WHO Focuses on Hypertension for United Nations' World Health Day 2013
Dr Carissa F. Etienne, Director of PAHO — Message WORLD HEALTH DAY 2013(pahopin)
The World Health Organisation (WHO) has highlighted the non-communicable disease Hypertension as this year’s theme for World Health Day celebrated April 7.
What do people do?
Various local, national and international events are arranged to educate the public and policy makers about a specific aspect of the World Health Organization's work. This event receives plenty of media coverage. A toolkit is provided for those who wish to plan events but emphasizes that these should be suitable for the local cultural, social and economic conditions. Examples of events include conferences for health workers, briefings for local politicians, and informational displays for children and young people. Public marches and demonstrations, as well as free or easy access to medical tests, can also take place on the day. World Health Day is a global observance and not a public holiday.
In 1945 diplomats from a range of countries formed the United Nations. One of the organizations formed was the United Nations Economic and Social Council, which first met in 1946. During this meeting, there were calls for the establishment of an organization in the United Nations, which would be dedicated to health issues.
The new organization would carry on the work of the Office International d'Hygiène Publique (the International Office for Public Hygiene) and the health units of the League of Nations. These organizations were established in the early years of the 20th century, but were overburdened by the huge health consequences of the aftermath of World War I and were unable to function effectively when World War II started. It would also carry on the work of the United Nations Relief and Rehabilitation Administration, which provided medical aid to millions of people in the aftermath of the devastating military action in Europe during the last part of World War II.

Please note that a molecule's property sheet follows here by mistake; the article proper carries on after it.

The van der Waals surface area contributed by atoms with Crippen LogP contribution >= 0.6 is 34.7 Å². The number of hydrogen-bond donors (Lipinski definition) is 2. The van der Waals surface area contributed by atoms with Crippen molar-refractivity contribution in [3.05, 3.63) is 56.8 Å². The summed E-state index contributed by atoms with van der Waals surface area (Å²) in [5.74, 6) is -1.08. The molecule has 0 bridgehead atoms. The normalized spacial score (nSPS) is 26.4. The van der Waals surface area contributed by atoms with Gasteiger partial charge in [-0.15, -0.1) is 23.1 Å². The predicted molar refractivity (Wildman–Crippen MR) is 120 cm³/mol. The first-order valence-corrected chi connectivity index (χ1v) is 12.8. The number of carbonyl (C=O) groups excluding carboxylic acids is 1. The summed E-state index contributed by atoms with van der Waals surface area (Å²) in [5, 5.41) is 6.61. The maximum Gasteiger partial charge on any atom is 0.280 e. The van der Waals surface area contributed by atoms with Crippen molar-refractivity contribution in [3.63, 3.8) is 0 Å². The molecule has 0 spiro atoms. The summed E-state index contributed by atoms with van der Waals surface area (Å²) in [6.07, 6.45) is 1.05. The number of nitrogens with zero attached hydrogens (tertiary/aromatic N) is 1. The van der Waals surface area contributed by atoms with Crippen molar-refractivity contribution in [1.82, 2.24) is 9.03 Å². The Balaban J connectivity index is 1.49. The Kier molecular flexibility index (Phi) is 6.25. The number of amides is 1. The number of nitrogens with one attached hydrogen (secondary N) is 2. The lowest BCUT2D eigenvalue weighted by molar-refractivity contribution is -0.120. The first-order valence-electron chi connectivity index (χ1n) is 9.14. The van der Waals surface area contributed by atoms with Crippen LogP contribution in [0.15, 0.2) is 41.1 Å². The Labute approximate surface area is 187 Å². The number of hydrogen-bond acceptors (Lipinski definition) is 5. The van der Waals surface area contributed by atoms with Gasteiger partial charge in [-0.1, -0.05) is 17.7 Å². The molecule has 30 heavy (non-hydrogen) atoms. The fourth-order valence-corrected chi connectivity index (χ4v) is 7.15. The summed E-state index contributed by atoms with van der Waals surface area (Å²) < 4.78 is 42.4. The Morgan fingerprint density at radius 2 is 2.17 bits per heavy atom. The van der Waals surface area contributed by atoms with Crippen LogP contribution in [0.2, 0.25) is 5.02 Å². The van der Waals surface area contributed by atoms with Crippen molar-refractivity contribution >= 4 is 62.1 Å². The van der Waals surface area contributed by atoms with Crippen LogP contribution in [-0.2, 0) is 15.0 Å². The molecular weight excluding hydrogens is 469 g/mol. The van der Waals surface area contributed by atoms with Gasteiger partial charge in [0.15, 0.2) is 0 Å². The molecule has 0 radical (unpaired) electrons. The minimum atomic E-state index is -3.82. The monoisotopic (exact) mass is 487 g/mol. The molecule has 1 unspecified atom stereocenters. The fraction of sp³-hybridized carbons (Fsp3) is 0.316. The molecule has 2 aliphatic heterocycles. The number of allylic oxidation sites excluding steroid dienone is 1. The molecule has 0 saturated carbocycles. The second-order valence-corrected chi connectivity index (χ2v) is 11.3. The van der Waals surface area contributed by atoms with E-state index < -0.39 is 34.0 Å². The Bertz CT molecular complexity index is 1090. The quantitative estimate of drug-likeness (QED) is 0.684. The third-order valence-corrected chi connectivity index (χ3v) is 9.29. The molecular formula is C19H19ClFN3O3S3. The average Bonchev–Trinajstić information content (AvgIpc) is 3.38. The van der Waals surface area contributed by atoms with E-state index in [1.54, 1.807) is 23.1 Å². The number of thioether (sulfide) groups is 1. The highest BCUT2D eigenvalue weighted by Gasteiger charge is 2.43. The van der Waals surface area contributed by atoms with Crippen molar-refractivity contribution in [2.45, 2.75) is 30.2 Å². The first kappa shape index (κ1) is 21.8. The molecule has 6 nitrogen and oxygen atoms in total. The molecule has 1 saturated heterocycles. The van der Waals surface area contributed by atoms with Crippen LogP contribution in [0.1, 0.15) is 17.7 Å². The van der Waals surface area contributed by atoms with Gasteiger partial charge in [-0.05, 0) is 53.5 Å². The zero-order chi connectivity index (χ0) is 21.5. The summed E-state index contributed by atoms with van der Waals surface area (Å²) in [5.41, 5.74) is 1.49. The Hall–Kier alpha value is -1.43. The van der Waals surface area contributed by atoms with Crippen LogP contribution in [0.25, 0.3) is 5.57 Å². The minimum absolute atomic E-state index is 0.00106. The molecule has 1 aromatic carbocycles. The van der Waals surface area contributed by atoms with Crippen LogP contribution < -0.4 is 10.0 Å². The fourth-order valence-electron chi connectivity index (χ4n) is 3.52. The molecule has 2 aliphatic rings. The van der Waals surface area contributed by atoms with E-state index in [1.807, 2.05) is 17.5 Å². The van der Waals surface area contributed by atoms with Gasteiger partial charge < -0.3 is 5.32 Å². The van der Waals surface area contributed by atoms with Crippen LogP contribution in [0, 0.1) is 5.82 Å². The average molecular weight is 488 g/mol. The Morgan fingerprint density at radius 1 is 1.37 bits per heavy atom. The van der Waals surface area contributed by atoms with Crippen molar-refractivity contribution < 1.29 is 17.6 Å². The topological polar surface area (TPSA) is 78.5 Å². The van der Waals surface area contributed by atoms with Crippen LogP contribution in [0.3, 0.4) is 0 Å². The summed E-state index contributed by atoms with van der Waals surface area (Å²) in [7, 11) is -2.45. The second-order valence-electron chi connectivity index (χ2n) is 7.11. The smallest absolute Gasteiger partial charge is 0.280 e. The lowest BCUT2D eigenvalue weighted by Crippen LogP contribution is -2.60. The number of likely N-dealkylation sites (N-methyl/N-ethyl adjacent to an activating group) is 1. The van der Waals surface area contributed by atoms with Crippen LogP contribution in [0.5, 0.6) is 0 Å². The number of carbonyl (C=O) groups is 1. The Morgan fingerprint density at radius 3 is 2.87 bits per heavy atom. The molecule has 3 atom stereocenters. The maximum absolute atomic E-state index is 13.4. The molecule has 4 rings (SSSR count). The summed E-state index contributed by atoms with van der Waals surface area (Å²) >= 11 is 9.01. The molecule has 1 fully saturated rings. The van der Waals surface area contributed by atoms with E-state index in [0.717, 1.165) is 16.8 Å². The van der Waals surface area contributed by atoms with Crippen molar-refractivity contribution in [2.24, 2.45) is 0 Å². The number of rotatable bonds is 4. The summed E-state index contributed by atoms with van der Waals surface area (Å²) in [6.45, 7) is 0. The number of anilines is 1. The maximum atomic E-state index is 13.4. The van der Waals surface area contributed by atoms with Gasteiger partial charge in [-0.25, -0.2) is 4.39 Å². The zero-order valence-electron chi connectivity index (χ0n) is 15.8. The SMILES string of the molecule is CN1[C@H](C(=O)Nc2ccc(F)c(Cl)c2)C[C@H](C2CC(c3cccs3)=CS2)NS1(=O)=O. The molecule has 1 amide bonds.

The World Health Organization was founded on April 7, 1948. Since then, the organization has carried out a huge amount of valuable work, including the global eradication of smallpox and the implementation of a wide range of public health strategies. Now, 193 countries are members and the organization is still working to improve many aspects of health around the world.
At the First World Health Assembly in 1948, the delegates called for a World Health Day to mark the anniversary of the founding of the World Health Organization. This has been held on April 7 every year since 1950. The day is used to draw attention to particular priorities in global health.
The WHO logo or emblem, which was chosen by the first World Health Assembly in 1948, is often associated with promotional material for World Mental Health Day. The emblem consists of the UN symbol surmounted by a staff with a snake coiling round it. The staff with the snake has long been a symbol of medicine and the medical profession. It originates from the story of Aesculapius who was revered by the ancient Greeks as a god of healing and whose cult involved the use of snakes.
The UN symbol features a projection of a world map (less Antarctica) centered on the North Pole, inscribed in a wreath consisting of crossed conventionalized branches of the olive tree. The olive branches symbolize peace and the world map depicts the area of concern to the UN in achieving its main purpose, peace and security. The projection of the map extends to 60 degrees south latitude, and includes five concentric circles.
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